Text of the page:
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Restaurant Review: Atasca -- A Portugese Restaurant, a hidden Cambridge Gem

By Duangjai Samranvedhya

Atasca

279 Broadway St. (between Columbia and Prospect St.), Cambridge

354-4355

Tuesday - Friday: 11:30 a.m.3 p.m.; 410 p.m.

Saturday: 11:30 a.m.3 p.m.; 411 p.m.

Sunday: noon 10 p.m.

Closed monday

A hidden treasure of Cambridge," is how sidewalk.com describes Atasca, which is unbelievably close to MIT - well within walking distance. This 30-40 seat restaurant features a small grill in the front and a kitchen in the back. The walls are decorated with Portuguese wines, plates, jugs, pictures, and roosters everywhere.

I first heard of Atasca in the Boston Globe. The article was about a Portuguese woman who made and delivered fresh goat cheese every week to the Portuguese community, especially to the small groceries along Cambridge Street. Atasca, using this particular fresh cheese, shared some of its recipes with the Globe, such as fresh goat cheese with tomato. I have wanted to try the cheese ever since.

So when I went to Atasca I ordered the fresh goat cheese with tomato, queijo fresco com tomates, for $4. The soft, tofu-consistency white cheese is served with sliced tomato, chopped red onion, roasted garlic, parsley, and olive oil. If you plan to order this dish, save the bread and soak it in the remaining marinated olive oil from the cheese plate. It's more satisfying than the olive oil in the bottle.

Portuguese food has those small plates called pestico which are like the Spanish tapas. When you go to these ethnic restaurants which offer small plates, try several of them and share the entree with your friends. You will get to try more dishes that way, especially at Atasca.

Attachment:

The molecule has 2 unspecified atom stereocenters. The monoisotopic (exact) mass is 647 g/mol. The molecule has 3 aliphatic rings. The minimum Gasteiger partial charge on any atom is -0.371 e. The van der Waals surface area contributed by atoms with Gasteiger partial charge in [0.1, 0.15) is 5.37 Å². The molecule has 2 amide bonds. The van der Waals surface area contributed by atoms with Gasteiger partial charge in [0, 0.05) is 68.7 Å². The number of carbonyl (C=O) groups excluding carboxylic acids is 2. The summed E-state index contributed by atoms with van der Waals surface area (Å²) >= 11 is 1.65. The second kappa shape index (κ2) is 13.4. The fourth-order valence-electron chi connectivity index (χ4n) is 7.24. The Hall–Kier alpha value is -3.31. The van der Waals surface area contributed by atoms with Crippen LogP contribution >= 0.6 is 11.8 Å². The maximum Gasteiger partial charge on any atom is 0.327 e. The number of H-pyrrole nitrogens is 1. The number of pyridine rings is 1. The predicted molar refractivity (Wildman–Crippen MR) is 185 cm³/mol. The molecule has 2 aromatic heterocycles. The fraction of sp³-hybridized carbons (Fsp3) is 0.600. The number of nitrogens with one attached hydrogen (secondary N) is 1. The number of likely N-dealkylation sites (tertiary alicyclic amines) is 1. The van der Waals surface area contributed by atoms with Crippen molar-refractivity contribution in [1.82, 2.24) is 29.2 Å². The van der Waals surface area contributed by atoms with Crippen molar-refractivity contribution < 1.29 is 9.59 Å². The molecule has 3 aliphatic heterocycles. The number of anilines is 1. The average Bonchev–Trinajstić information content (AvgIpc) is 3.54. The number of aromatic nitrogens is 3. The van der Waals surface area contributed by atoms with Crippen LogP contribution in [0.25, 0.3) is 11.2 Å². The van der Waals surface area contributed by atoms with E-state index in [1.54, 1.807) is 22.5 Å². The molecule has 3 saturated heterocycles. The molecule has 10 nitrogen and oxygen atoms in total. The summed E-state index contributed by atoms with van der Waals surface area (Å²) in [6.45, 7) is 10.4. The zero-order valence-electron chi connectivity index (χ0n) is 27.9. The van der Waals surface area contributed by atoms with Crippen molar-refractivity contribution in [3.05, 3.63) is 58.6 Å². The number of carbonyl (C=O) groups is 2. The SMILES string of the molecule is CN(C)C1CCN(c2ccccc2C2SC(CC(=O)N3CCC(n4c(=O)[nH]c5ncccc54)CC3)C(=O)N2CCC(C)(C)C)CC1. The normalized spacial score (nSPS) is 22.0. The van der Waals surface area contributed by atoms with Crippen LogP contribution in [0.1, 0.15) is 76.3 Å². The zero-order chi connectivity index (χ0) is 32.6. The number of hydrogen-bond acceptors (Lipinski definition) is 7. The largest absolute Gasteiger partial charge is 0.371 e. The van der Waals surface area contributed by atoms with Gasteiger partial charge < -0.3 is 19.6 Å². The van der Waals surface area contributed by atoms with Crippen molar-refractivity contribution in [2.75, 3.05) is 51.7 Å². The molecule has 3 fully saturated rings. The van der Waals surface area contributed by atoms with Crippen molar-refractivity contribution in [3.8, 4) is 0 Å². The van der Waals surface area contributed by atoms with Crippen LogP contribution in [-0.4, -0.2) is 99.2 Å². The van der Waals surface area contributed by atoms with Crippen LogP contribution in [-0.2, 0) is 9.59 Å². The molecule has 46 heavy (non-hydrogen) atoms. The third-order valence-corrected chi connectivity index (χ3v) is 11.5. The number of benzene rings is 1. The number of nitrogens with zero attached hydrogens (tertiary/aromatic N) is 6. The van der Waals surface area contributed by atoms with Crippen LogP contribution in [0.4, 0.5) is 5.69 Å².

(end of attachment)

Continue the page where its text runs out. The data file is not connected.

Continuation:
I ordered another of these pestico, linguica com ananan - Portuguese pork sausages served with pineapple, a traditional combination from the Azores Islands, for $5. Someone told my friend that he had to try this dish, so we did. Another pestico to try is grilled salt cod.

For the entree my friend tried roasted lamb shank, the special of the day, for $13.95. I personally love a rack of lamb, but not the lamb shank, so I thought the dish was just okay. My galina a verde, chicken breast with vinho verde, mushroom, artichoke and roasted pepper for $12.95, was actually pretty good. It was served with plain rice on a separate small plate. Even when I could not finish my chicken and reheated it the day after, it still tasted pretty good.

Another popular dish came in a small flat pan with mussels, lobster, shrimps, and clams, served over rice, and looked a lot like paella. In general, if you do not expect spectacular food, you will get a pretty good dish.

Do take a look at the wine list if you are over 21. The most famous Portuguese wine is surely Porto, yet there are a lot of other wine-producing regions in Portugal. This wine list explains itself pretty well. Even I, who doesn't know much about Portuguese wine, wanted to try something on the list.

For the dessert, I tried the pudim flan: lemon and port wine custard with caramel sauce, for $2.50. It is like a normal custard with a lemon taste. The sidewalk.com big review recommends pasteis de nata: phyllo-wrapped lemon tarts, which I will have to try when I go back.

Atasca's good food, affordable price, and close location to MIT make it a well-qualified hidden gem for MIT students. I would give Atasca four stars out of five in the affordable-restaurant category. It is a place where I'd certainly eat again.

Atasca has been open for three years. There is lunch/dinner takeout, and no delivery. Vegetarian options are available, although not many. Dinner for two was around $20 per person without wine.